Calling All Cars
Radio Dragnets and the Technology of Policing
Publication Year: 2010
Published by: University of Minnesota Press
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Title Page, Copyright
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Introduction: Heeding the Call
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As historians of policing generally agree, radio in combination with the automobile represented a significant shift in police practices during the years of the Depression. Radio became a technological solution to a number of problems facing police, many of which were tied to the increasing use of the automobile. ...
1. Policing Perception: Public Image Management and the Creation of the Radio Crime Docudrama
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Like the soap opera and variety program, among others, the radio crime docudrama drew on existing cultural forms but was nonetheless unique to radio. While vigilante-styled dramas had clear precedents in pulp fiction, the origin of those programs that claimed to present true stories of policing is less obvious and ultimately more complicated. ...
2. The Sound of Intimate Authority: Professionalism and the Reformation of Police Officers
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In publicity for his upcoming G-Men program, Phillips H. Lord emphasized one of the key concerns in the creation of radio dramas: how to represent events in the world through sound alone. While, as discussed in chapter 1, Lord clearly overstated his adherence to facts in an effort to publicize his programs, ...
3. Gang Busting: Criminals and Citizens in a Professional World
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Reformers found public attitudes toward criminals particularly troubling. They marveled at public interest, sympathy, admiration, and seeming desire for criminality. The public devoured newspapers with famous gangsters and desperados on their covers or paid hard-earned money for a glimpse into the glamorous world of the screen gangster. ...
4. The Dragnet Effect: Space, Time, and Police Presence
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Donald S. Leonard, a key figure in supporting radio in police work during the 1930s, was justifiably proud of the accomplishments of his force, the Michigan State Police. In this short description of a “spectacular example” of the power of police radio is condensed many of the issues key in the adaptation of two-way radio to police work. ...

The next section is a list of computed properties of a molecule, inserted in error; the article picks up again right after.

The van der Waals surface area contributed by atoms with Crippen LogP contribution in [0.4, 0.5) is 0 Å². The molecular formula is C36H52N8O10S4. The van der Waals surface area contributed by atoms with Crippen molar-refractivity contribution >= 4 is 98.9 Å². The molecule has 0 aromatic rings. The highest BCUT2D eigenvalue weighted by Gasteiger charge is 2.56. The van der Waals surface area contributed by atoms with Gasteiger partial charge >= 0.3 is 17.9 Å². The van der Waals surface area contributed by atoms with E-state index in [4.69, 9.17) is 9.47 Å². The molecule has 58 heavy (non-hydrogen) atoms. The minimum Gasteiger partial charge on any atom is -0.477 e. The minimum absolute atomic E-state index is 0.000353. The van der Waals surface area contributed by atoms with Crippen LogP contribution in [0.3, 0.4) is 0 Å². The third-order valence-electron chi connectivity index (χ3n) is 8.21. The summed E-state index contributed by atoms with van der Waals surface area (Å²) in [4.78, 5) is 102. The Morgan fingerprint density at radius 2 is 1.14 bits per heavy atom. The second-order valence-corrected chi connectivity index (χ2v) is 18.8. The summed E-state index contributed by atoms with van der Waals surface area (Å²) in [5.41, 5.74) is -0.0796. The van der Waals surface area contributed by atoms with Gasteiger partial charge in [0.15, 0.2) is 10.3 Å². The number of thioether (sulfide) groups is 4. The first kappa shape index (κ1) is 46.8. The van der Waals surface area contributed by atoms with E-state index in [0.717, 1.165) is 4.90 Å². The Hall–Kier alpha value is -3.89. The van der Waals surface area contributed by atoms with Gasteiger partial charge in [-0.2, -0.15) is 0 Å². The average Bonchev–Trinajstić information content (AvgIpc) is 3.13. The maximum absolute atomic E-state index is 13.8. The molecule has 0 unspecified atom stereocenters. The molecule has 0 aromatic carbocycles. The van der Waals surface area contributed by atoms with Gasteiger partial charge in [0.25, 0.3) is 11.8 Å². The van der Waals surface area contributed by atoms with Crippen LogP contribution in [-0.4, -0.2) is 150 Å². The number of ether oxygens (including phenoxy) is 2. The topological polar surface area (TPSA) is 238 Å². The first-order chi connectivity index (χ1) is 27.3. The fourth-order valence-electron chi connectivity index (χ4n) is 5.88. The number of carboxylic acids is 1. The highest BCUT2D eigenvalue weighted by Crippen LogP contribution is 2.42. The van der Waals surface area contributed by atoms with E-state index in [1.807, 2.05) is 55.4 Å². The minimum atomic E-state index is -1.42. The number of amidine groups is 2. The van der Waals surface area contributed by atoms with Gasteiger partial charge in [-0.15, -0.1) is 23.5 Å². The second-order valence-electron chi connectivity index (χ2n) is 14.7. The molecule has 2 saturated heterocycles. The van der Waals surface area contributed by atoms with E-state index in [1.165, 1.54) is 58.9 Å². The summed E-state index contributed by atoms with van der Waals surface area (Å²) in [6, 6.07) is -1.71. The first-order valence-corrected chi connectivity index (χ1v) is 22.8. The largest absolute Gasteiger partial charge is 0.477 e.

5. The Shadow of Doubt and the Menace of Surveillance
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As argued up to this point, the radio crime docudrama was developed as an entertainment formula that was largely complicit in naturalizing a progressive definition of policing as a profession producing, and thus possessing, its own body of expert knowledge about criminality, policing, and the proper role of citizens. ...
Conclusion: Hearing the Echoes
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In this remarkable statement, Colonel H. Norman Schwarzkopf, head of New Jersey State Militia and host of Gang Busters, made clear the lofty expectation that radio might somehow revolutionize the relationship between police and citizens.1 His faith in the ability of radio to transform this relationship seems at once hopelessly naïve and eerily prescient. ...
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Why did I write a book about radio crime dramas? This is still something of a mystery. Perhaps the answer may be found in my childhood experiences. When I was young, my Nana, who took pleasure in occasionally finding ways to scare my brother and me, ...
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About the Author
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Page Count: 288
Publication Year: 2010